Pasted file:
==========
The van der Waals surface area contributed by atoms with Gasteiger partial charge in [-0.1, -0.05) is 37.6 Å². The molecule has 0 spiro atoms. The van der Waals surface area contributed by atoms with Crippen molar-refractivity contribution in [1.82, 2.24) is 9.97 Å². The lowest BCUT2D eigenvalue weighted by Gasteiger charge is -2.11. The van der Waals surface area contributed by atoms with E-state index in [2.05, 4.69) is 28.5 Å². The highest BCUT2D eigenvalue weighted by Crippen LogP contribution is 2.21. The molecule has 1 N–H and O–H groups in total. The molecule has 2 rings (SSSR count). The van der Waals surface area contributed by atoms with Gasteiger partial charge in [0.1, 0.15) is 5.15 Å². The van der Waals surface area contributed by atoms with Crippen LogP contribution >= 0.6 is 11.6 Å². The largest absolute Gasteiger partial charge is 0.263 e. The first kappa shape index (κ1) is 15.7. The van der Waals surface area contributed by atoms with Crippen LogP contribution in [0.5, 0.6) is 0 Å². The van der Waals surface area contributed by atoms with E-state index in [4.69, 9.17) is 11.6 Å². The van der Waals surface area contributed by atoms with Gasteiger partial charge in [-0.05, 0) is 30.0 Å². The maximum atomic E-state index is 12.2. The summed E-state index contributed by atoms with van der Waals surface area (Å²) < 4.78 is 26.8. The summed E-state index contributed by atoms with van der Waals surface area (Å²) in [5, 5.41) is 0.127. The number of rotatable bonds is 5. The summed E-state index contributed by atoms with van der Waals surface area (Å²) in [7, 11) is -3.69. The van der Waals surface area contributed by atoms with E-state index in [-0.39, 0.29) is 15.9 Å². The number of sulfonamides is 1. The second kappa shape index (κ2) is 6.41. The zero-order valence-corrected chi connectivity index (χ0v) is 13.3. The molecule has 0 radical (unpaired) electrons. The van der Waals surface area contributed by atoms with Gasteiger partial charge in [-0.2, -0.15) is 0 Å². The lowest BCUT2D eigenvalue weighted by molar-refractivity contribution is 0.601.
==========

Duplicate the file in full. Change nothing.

The van der Waals surface area contributed by atoms with Gasteiger partial charge in [-0.1, -0.05) is 37.6 Å². The molecule has 0 spiro atoms. The van der Waals surface area contributed by atoms with Crippen molar-refractivity contribution in [1.82, 2.24) is 9.97 Å². The lowest BCUT2D eigenvalue weighted by Gasteiger charge is -2.11. The van der Waals surface area contributed by atoms with E-state index in [2.05, 4.69) is 28.5 Å². The highest BCUT2D eigenvalue weighted by Crippen LogP contribution is 2.21. The molecule has 1 N–H and O–H groups in total. The molecule has 2 rings (SSSR count). The van der Waals surface area contributed by atoms with Gasteiger partial charge in [0.1, 0.15) is 5.15 Å². The van der Waals surface area contributed by atoms with Crippen LogP contribution >= 0.6 is 11.6 Å². The largest absolute Gasteiger partial charge is 0.263 e. The first kappa shape index (κ1) is 15.7. The van der Waals surface area contributed by atoms with Crippen LogP contribution in [0.5, 0.6) is 0 Å². The van der Waals surface area contributed by atoms with E-state index in [4.69, 9.17) is 11.6 Å². The van der Waals surface area contributed by atoms with Gasteiger partial charge in [-0.05, 0) is 30.0 Å². The maximum atomic E-state index is 12.2. The summed E-state index contributed by atoms with van der Waals surface area (Å²) < 4.78 is 26.8. The summed E-state index contributed by atoms with van der Waals surface area (Å²) in [5, 5.41) is 0.127. The number of rotatable bonds is 5. The summed E-state index contributed by atoms with van der Waals surface area (Å²) in [7, 11) is -3.69. The van der Waals surface area contributed by atoms with E-state index in [-0.39, 0.29) is 15.9 Å². The number of sulfonamides is 1. The second kappa shape index (κ2) is 6.41. The zero-order valence-corrected chi connectivity index (χ0v) is 13.3. The molecule has 0 radical (unpaired) electrons. The van der Waals surface area contributed by atoms with Gasteiger partial charge in [-0.2, -0.15) is 0 Å². The lowest BCUT2D eigenvalue weighted by molar-refractivity contribution is 0.601.